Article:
None of us saw the first one. We’d all stopped to catch our breath at one of the intersections. It was tall grass and scrub brush all around us. A couple of riders passed us while we were talking and then we all heard it. We quit talking, looked toward the sound and could see the grass rustle and part as the snake, rattles hissing, slithered off in the opposite direction. Fact is, they are really quite shy and don’t like to confront animals bigger than what they can swallow so it wasn’t a big surprise that he was moving away.
Steve started listening in on the conversation at this point but didn’t say anything.
We all actually saw the second one. “So Brian was leading and Howard was right behind him I think, then Phil, then me.”
“Yeah, it was Howard behind me,” Brian nodded.
“I come around a turn and there’s Phil and Howard like traffic cops, palms in the air saying ‘STOP’ and that’s when I heard the rattles. Phil was splitting a gut he was laughing so hard.” Brian grinned and leaned forward. “Seems Bri had rolled up on the snake when it was crossing the path and hit his brakes so hard he almost went OTB onto it. By the time I got to see it, it was coiled and really pissed. Even Howard laughed and said, ‘that snake is really pissed!’”
Brian sat back in his wicker chair and took a sip off his beer. “Gotta say, it surprised the crap out of me. Hit that front brake and could feel the rear wheel come up off the ground.”
“So we waited a few minutes while the snake and us stared each other down; it unwound, still rattling, and went to the other side. ‘Hope you have a good life’ Brian said when we started pedaling again.”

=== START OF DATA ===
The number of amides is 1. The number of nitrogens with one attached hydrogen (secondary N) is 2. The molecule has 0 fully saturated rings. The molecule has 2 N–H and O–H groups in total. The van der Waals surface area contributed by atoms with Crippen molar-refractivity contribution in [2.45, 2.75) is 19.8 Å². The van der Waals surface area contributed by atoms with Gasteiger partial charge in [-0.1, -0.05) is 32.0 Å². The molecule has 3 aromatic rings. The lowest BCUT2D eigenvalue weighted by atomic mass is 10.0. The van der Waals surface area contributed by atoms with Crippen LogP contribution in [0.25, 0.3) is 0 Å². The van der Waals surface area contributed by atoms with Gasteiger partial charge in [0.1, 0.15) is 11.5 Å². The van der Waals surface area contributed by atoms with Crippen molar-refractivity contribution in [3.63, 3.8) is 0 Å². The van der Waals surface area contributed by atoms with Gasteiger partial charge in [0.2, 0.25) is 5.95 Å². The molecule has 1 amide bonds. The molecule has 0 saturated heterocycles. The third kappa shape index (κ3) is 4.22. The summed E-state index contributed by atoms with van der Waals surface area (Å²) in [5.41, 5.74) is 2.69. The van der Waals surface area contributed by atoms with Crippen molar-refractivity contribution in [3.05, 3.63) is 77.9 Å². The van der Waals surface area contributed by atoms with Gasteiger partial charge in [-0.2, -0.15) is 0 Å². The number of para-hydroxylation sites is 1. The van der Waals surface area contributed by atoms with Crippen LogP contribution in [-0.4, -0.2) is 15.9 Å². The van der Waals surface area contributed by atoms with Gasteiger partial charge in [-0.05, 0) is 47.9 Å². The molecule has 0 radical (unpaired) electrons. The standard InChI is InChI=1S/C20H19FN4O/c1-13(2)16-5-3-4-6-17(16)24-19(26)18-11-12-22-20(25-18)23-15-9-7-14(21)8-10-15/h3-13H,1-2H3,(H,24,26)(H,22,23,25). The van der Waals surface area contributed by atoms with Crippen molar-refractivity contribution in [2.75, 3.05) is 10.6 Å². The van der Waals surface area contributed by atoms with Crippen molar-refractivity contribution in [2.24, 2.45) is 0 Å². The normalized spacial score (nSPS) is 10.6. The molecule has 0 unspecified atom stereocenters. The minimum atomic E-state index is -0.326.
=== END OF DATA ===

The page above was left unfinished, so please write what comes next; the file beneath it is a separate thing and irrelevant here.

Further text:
So,” asked Steve, “you got it all on video?”
“Yeah,” I replied, “Not my vid though; I was the late-comer. Brian sent his from his cellphone and I posted it on YouTube. But it doesn’t show his rear wheel coming off the ground, which is what I’d like to have seen. The look on his face when that happened!”
“How big was it? When I was riding in San Diego a few years ago, we saw one that was this thick,” he said, connecting the thumb and index fingers from each hand together in a circle, “and stretched across the whole road. 8, maybe 9 feet.”
“Well this one wasn’t that big, but it sure gave us our excitement for the day.”
But wanting to see the look on Brian’s face made me think of a ride we all took together in the San Gabriel’s up near Mt. Wilson, on the Silver Moccasin trail. “Steve, remember that dump you took on that ride?”
“I remember the dump Bob had to take behind that big trash bin at the trailhead.”
“… and that was the third one that morning,” Bob chimed in. He had just walked up with Joe, another one of the guys we’ve ridden with often, but not as often as the rest of us. They both sat down in the circle.
Brian grinned and nodded slowly at Steve, “You had your GoPro on…”
“Ha ha ha! I remember that one!” Bob said, “we all hoped your GoPro would show your shoe spinning around the pedal…”
Steve laughed. “Yeah, I don’t know what the hell happened but…”
“… what happened was, when you went OTB you left your shoe behind, that’s what happened…”
“… yeah, OTB right out of my shoe and have no idea about how it happened. Didn’t come out on the vid, though…”
“So he says,” someone snarked, “it probably came out during edits, eh?” We all laughed.